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The History of the Holly Trees & Bushes

By Deborah Harding ; Updated September 21, 2017
Holly sprig

Holly is found in most parts of the world and because of this history and folklore comes from different regions. History is often entwined with folklore that has come down from generation to generation. There are many different species of holly that grow to about one foot tall all the way to sixteen feet and higher. Holly is unique because the plants have gender, male and female. The female produces red berries and the leaves are green to blue with spines.

Roman Holly History

Spiny holly sprig

Holly was sacred the ancient Romans. They decorated with holly during their holiday of Saturnalia occurring on the shortest day of the year (winter solstice). This was a time when they gave gifts to each other in honor of the god, Saturn. Holly was placed on doors to keep evil away during this time.

British Isles Holly History

Holly branch

The Ancient Celts and Britains held holly in high esteem and it was a sacred plant of the Druids. They used it to heal the sick and would hang branches in homes to keep evil away. They believed that the Holly King ruled death and winter while the Oak King ruled life and summer. There was always an altercation at the winter and summer solstice between the two. In Ireland holly brought in to decorate the house during fair weather meant the wife would rule the house for the year. If it was brought in during a storm the husband would rule.

European Holly History

Wreath with holly

In many parts of Europe holly repelled evil. Wreaths were hung on the doors inside houses because it was a good place for fairies or elves to hide and play while waiting for the elf Santa to come and visit. It was tradition to remove the wreath by Twelfth Night or luck would turn bad. It became a custom to keep one sprig of holly to ensure good luck for the year, which is why in many churches the holly wreath is cut up and a piece given to all the parishioners.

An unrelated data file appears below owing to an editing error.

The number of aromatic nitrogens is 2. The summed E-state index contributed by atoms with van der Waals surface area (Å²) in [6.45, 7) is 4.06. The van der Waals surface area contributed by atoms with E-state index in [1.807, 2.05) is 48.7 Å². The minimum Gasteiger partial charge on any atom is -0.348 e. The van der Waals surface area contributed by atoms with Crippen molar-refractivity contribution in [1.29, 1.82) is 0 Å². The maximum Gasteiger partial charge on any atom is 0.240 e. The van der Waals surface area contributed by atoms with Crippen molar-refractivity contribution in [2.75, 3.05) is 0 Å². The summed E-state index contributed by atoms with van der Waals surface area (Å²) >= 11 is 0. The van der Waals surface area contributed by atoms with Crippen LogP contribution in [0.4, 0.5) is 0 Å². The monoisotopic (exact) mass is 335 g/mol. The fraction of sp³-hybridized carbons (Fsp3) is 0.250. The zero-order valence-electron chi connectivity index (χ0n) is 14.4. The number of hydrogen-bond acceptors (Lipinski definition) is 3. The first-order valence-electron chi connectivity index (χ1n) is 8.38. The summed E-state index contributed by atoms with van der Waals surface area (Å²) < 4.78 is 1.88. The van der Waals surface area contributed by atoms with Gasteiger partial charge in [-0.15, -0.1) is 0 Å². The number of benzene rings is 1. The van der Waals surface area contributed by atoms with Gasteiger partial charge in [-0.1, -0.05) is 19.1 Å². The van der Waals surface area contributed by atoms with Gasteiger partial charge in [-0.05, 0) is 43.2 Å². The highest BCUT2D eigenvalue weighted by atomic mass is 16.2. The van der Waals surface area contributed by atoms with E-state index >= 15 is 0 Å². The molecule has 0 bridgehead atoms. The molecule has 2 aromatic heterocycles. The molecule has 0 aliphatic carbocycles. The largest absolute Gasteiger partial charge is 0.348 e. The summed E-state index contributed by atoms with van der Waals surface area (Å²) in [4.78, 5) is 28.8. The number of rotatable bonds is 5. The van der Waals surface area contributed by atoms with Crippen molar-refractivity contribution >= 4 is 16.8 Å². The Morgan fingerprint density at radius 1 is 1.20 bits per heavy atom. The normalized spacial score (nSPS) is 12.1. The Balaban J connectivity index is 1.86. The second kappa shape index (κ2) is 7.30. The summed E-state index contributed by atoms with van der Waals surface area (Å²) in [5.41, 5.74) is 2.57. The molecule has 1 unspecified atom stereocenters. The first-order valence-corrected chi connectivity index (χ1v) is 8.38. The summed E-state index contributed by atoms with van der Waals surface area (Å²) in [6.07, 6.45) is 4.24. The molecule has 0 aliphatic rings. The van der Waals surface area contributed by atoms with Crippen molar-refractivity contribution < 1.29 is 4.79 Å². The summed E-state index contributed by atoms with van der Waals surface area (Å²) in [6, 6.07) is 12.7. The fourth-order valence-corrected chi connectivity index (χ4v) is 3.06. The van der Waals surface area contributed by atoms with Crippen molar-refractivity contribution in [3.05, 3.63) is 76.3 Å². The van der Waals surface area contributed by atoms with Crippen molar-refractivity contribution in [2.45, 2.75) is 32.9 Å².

Japanese Holly History

Japan has a type of holly that is grown in that country. It is related to the Sun Goddess Amaterasu. This goddess would hide in her cave during the winter and needed to be coaxed out. Uzume, a clown goddess, has the job of luring Amaterasu out of her cave every spring. She would tie a sacred jewel and mirror to a holly branch and dangle it by the mouth of the cave while she danced. Soon Amaterasu would come out and spring would begin.

Christian Holly History

Christmas holly

There are many different customs related to holly from the Christian religion. Holly is a main decoration during the Christmas season mainly because it is evergreen and can be used in wreaths during December. Christian folklore states that holly leaves used to fall off during the winter as did the leaves of an oak. When the Holy Family ran from Herod’s soldiers a holly tree hid them by its trunk while the leaves closed tightly in around them. Herod’s men did not see them and they escaped. Because of this holly was rewarded by being able to keep its leaves all year round.


Most holly leaves do have thorns so make sure to wear gloves when cutting holly from the bush to make wreaths. Red berries only appear on holly bushes if you plant both a male and female in the same area. If you only plant one bush you will not get berries. Berries are mildly poisonous to humans and an adult that ingests more than three of the berries may have to put up with nausea, vomiting and diarrhea that will last a long time. Children and pets can be affected by less than three berries.


About the Author


Deborah Harding has been writing for over nine years. Beginning with cooking and gardening magazines, Harding then produced a gardening and cooking newsletter and website called Prymethyme Herbs in 1998. Published books include "Kidstuff" and "Green Guide to Herb Gardening." She has a Bachelor of Music from Youngstown State University and sings professionally.